Transformative Role of the Infection Preventionist

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Hospital germs as bacteria and bacterium cells floating in microscopic space as a medical concept of bacterial disease infection in a medical facility or Doctor examination office.

By Marc-Oliver Wright at PDI Healthcare

In 2022, the Association for Professionals in Infection Control and Epidemiology, Inc (APIC), the largest professional society of infection preventionists in the world celebrates 50 years of serving IPs and healthcare professionals dedicated to their mission of advancing the science and practice of infection prevention and control. A half century has wrought dynamic change to the profession perhaps no more so than the influence of a global pandemic over the past two years. 

Initially, IPs (then termed infection control nurses and later infection control professionals or ICPs) were nearly exclusively nurses and often charged with policy development, education and outbreak investigation/management. Surveillance of healthcare-associated infections (HAI) was codified with the advent of the Centers for Disease Control and Prevention’s National Nosocomial Infection Surveillance (NNIS) System in 1970 and took on greater prominence in the early 2000s in response to The Institute of Medicine’s landmark 1999 report “To Err Is Human: Building a Safer Health System.” With the adoption of pay-for-performance standards and financial implications for HAIs, surveillance and ultimately the goal of preventing these adverse outcomes elevated the role of the IP in acute care. Simultaneously, the educational and professional background of IPs diversified to include allied health (medical technologists, respiratory and physical/occupational therapists, etc.) and public health professionals and the necessity and value of infection prevention in non-acute healthcare settings gained prominence.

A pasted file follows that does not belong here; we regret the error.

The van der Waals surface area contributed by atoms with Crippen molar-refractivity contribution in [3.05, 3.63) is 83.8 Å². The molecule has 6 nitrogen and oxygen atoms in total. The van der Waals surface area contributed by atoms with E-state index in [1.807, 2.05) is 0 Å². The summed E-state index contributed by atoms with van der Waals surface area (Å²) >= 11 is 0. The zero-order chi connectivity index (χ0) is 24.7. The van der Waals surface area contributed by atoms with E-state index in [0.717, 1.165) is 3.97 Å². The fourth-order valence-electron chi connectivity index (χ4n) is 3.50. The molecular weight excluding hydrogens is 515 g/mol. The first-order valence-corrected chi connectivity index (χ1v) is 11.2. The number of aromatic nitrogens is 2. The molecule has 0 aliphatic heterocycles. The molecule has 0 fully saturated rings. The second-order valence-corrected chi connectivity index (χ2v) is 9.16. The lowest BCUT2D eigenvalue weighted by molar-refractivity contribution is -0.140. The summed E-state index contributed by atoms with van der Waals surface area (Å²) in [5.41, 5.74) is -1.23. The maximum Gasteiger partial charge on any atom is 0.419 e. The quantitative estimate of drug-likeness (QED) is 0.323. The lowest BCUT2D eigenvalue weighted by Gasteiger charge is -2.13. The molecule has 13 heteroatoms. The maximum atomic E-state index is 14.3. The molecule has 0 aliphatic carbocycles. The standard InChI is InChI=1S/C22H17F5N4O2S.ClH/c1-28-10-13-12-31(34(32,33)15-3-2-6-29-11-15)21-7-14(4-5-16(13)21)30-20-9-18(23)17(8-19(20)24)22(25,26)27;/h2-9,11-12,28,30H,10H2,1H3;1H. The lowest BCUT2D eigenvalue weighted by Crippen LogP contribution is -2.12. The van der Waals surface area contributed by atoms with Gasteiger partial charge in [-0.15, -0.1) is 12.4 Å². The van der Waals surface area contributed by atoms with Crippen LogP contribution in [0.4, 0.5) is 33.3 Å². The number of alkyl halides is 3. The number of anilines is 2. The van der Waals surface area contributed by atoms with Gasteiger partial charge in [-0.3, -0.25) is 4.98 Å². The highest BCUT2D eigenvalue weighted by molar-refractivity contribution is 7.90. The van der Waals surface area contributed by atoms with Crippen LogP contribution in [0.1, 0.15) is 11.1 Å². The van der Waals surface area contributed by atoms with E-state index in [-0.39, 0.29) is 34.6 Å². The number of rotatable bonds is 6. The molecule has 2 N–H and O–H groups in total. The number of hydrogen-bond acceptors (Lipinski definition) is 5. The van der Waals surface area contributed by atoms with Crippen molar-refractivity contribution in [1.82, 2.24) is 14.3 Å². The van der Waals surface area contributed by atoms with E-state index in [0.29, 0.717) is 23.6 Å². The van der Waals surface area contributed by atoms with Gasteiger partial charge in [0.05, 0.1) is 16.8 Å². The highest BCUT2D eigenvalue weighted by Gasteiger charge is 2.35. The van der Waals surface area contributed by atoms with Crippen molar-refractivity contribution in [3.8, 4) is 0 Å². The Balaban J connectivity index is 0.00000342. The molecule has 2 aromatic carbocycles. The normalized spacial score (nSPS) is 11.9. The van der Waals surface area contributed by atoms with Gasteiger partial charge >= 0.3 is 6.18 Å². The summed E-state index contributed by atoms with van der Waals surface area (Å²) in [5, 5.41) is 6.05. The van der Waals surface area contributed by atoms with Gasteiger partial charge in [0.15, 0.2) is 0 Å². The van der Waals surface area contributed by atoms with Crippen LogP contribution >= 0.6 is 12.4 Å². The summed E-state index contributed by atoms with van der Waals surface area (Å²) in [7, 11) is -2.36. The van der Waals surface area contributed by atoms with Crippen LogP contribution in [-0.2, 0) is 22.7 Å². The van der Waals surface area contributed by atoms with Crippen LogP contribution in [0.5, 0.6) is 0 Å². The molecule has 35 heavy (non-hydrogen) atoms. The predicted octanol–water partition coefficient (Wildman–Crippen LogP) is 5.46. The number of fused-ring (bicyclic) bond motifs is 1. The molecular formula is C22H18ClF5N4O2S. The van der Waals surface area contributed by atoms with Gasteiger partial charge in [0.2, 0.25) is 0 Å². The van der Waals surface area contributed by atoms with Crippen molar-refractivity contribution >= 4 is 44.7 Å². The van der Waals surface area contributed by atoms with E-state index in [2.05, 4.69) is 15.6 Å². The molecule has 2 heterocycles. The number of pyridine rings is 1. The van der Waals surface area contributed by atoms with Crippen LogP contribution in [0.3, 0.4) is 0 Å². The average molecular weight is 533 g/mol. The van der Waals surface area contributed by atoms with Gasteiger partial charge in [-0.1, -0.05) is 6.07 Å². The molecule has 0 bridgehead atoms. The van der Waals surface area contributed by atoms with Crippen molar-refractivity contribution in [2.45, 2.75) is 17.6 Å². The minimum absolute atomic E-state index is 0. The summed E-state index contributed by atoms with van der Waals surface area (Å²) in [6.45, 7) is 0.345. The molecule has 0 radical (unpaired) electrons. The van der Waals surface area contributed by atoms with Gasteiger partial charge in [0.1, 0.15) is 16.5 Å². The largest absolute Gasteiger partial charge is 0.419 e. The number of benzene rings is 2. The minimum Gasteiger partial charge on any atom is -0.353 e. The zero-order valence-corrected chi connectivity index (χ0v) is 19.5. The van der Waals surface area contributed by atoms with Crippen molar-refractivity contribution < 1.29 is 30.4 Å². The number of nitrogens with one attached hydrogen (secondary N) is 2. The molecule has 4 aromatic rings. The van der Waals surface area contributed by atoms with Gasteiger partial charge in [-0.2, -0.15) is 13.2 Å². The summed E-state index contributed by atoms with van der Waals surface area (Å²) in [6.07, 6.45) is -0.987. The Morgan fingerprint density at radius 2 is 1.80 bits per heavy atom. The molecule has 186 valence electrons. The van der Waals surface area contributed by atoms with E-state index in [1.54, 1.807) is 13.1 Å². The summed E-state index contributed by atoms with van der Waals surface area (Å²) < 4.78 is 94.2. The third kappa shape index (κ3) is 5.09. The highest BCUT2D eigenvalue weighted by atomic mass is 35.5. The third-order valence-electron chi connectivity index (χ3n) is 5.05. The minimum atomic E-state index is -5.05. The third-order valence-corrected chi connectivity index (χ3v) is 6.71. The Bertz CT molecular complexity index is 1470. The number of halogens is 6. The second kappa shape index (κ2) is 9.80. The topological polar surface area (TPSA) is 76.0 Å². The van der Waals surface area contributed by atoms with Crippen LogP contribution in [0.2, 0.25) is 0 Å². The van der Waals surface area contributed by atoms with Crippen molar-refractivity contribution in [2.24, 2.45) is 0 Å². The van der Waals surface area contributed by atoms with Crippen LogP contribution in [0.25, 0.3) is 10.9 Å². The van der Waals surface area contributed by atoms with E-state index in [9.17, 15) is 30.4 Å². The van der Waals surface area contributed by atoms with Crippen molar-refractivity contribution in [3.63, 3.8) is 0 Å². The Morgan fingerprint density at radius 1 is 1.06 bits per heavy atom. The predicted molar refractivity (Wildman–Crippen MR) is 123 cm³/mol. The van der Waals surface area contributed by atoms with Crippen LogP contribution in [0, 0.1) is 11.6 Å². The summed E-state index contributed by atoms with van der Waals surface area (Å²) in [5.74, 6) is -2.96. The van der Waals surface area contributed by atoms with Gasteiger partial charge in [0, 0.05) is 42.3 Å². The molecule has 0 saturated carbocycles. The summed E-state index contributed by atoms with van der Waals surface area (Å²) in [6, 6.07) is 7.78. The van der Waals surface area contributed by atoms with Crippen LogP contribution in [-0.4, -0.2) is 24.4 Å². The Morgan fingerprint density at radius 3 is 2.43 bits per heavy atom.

Then came 2020. The skillset of a competent and experienced IP-notably modes of disease transmission, occupational health, surveillance, education, environmental hygiene and crisis/outbreak management are ideally suited for a pandemic and were in demand throughout all healthcare settings and beyond. While there are 3.8 million registered nurses in the United States alone, APIC has 15,000 members in the United States and 47 additional countries. IPs have stepped up and out of their traditional role over the past two years, exacerbated by challenges few had anticipated such as global supply chain disruptions. As the world prepares to enter the third year of this pandemic, IPs along with other healthcare professionals, face the potential of burnout and compassion fatigue and do so in a setting where their skillset is in demand beyond the hospital’s walls. 

An amusing idiom is that “Infection Preventionists never retire-they consult” and IPs have uncovered opportunities in some unique settings. While the need and demand for IPs in long term care has never been greater, some have found roles in public health agencies, the medical manufacturing industry, academia as well as hospitality/travel industries. Perhaps the most surprising sector to see value in the IP has been the entertainment industry. While the pandemic made “Netflix and Chill” a national pastime, the film and television industry wanted to find a way to get back to work-safely.  They did so, often leveraging the expertise of IPs-how can you film a love scene or a close contact sport safely? Ask the IP. Similarly, IPs found themselves in demand as subject matter experts throughout their communities—suddenly schools, churches, neighbors and strangers alike discovered the value of an IP being in their backyard. 

What a post-pandemic world looks like and has to offer remains decidedly unclear. Arguably, some things, even in the shellshocked arena of healthcare will return to baseline. Yet the value demonstrated by IPs over the past two years will not likely be forgotten and their role in healthcare and beyond will continue to evolve. Change is inevitable, how we respond to that is up to us.